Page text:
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Resolved: In a democracy, voting ought to be compulsory

September 1, 2013
Published in Issues


The 2013 September-October NFL Lincoln-Douglas resolution asked whether or not voting should be compulsory for citizens.

Although this isn’t an idea that is commonly discussed in the US, and although the idea of forcing someone to participate in voting seems intuitively problematic, there are very strong arguments on both sides of the resolution.  In this brief essay, I will review what “compulsory voting” entails and then discuss arguments on both sides of the resolution.

Compulsory Voting

Although “compulsory” voting leads one to believe that advocates of the idea want to force people to vote, what advocates are really arguing for is that people should be required to participate in the process of an election, usually by showing up at a voting booth, and not that they have to vote for one of the candidates.  Individuals who do not want to vote, for example, could just fill out a “no vote” ballot or leave without voting at all.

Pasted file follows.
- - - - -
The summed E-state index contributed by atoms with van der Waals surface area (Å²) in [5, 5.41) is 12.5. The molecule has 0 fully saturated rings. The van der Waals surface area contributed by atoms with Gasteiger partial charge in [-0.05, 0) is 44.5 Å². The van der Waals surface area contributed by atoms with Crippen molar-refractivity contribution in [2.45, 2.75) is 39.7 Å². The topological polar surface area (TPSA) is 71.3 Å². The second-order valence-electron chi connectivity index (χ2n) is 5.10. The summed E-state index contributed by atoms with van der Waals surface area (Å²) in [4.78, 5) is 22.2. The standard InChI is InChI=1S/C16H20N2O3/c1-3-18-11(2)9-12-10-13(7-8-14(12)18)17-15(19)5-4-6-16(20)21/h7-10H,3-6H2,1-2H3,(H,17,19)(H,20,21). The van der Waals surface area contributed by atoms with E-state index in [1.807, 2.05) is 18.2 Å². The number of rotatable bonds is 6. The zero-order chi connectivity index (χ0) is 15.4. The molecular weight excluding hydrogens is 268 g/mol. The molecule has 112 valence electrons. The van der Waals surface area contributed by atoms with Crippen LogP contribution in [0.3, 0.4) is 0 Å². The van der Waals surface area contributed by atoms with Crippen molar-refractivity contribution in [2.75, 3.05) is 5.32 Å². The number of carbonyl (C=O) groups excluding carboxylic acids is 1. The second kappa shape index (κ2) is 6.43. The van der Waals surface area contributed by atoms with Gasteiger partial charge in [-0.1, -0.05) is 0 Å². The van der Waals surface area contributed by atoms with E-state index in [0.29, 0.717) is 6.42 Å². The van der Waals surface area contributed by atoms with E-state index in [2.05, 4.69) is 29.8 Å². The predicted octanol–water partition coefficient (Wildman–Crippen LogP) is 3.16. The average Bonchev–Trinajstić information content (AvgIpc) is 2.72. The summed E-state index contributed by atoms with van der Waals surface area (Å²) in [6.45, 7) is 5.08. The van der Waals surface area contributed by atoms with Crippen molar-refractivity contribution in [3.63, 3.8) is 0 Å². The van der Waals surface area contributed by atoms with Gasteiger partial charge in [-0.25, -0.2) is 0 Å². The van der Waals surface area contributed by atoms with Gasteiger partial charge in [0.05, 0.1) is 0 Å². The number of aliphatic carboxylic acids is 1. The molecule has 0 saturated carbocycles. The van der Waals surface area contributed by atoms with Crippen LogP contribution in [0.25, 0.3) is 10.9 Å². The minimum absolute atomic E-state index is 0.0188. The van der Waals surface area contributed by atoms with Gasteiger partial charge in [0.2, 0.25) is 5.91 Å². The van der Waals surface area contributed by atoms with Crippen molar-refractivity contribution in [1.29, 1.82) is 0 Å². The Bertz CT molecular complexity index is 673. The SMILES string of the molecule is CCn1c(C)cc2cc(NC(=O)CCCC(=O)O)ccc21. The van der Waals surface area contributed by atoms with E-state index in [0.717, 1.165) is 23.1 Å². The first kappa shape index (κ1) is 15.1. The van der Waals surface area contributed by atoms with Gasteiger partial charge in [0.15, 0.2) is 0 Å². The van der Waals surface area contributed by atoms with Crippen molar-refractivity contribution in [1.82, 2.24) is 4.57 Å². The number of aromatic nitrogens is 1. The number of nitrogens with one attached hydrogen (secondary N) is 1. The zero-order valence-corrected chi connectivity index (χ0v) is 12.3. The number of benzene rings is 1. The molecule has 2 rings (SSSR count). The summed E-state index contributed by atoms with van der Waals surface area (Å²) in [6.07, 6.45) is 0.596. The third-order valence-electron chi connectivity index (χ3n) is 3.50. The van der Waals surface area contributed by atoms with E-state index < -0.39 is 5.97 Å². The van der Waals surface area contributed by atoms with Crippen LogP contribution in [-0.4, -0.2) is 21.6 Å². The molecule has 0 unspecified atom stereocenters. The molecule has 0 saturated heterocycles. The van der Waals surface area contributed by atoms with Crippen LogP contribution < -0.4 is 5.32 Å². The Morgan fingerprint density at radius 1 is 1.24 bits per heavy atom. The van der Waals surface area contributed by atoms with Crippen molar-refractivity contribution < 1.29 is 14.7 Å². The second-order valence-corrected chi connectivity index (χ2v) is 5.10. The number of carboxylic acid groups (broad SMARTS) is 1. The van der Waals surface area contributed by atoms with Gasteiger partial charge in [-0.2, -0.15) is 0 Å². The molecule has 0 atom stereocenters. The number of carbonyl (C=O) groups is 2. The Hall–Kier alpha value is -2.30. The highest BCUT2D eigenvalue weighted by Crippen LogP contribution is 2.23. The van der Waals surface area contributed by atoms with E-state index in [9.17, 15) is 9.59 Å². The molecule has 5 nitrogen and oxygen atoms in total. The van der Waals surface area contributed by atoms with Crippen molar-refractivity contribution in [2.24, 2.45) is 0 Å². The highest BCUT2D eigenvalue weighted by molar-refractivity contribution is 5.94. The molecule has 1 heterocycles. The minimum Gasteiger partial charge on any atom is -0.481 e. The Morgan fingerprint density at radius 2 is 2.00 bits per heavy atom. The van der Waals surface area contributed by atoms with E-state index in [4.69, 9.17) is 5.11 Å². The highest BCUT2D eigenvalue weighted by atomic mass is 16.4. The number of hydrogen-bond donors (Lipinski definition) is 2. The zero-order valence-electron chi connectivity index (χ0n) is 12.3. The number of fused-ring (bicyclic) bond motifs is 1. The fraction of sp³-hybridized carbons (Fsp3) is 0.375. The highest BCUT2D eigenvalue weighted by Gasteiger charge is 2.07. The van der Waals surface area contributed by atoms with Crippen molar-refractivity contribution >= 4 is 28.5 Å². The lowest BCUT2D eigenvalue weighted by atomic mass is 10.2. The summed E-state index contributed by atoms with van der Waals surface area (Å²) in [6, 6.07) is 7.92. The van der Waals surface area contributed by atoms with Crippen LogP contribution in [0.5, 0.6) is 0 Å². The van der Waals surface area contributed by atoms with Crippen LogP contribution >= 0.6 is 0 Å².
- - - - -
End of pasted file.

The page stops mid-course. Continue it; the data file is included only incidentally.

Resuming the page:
Arguments in Favor of Compulsory Voting

Although the concept of forcing someone to vote seems problematic, there are many purported benefits to requiring people to vote.

Reduced access barriers. For many people, voting is difficult (work, long distances to the voting booth, lack of transportation to the voting booth) and if voting is mandatory then society will work to reduce barriers – it has to!  For example, in countries where voting is mandatory, voting usually occurs on the weekends.

Those who do not turn out due to access barriers are often …

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